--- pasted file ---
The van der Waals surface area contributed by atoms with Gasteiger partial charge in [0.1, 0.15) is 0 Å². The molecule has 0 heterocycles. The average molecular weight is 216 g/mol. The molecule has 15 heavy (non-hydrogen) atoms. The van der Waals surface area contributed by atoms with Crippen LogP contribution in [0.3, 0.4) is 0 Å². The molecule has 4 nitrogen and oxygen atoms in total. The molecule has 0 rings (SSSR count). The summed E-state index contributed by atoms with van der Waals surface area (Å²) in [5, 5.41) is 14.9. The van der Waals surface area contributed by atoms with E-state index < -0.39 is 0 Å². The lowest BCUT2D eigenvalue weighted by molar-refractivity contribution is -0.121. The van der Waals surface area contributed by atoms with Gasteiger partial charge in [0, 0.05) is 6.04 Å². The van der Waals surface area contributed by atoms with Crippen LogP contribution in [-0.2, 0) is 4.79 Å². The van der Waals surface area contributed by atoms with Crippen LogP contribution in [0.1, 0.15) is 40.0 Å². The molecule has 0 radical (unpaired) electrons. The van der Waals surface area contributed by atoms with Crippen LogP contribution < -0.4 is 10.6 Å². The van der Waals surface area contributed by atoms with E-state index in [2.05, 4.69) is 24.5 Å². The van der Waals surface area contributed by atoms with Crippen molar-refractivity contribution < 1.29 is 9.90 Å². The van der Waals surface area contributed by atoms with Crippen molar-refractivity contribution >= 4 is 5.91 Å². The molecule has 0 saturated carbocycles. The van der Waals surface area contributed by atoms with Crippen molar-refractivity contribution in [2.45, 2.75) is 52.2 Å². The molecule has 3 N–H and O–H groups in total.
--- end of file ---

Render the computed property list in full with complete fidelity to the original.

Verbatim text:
The van der Waals surface area contributed by atoms with Gasteiger partial charge in [0.1, 0.15) is 0 Å². The molecule has 0 heterocycles. The average molecular weight is 216 g/mol. The molecule has 15 heavy (non-hydrogen) atoms. The van der Waals surface area contributed by atoms with Crippen LogP contribution in [0.3, 0.4) is 0 Å². The molecule has 4 nitrogen and oxygen atoms in total. The molecule has 0 rings (SSSR count). The summed E-state index contributed by atoms with van der Waals surface area (Å²) in [5, 5.41) is 14.9. The van der Waals surface area contributed by atoms with E-state index < -0.39 is 0 Å². The lowest BCUT2D eigenvalue weighted by molar-refractivity contribution is -0.121. The van der Waals surface area contributed by atoms with Gasteiger partial charge in [0, 0.05) is 6.04 Å². The van der Waals surface area contributed by atoms with Crippen LogP contribution in [-0.2, 0) is 4.79 Å². The van der Waals surface area contributed by atoms with Crippen LogP contribution in [0.1, 0.15) is 40.0 Å². The molecule has 0 radical (unpaired) electrons. The van der Waals surface area contributed by atoms with Crippen LogP contribution < -0.4 is 10.6 Å². The van der Waals surface area contributed by atoms with E-state index in [2.05, 4.69) is 24.5 Å². The van der Waals surface area contributed by atoms with Crippen molar-refractivity contribution < 1.29 is 9.90 Å². The van der Waals surface area contributed by atoms with Crippen molar-refractivity contribution >= 4 is 5.91 Å². The molecule has 0 saturated carbocycles. The van der Waals surface area contributed by atoms with Crippen molar-refractivity contribution in [2.45, 2.75) is 52.2 Å². The molecule has 3 N–H and O–H groups in total.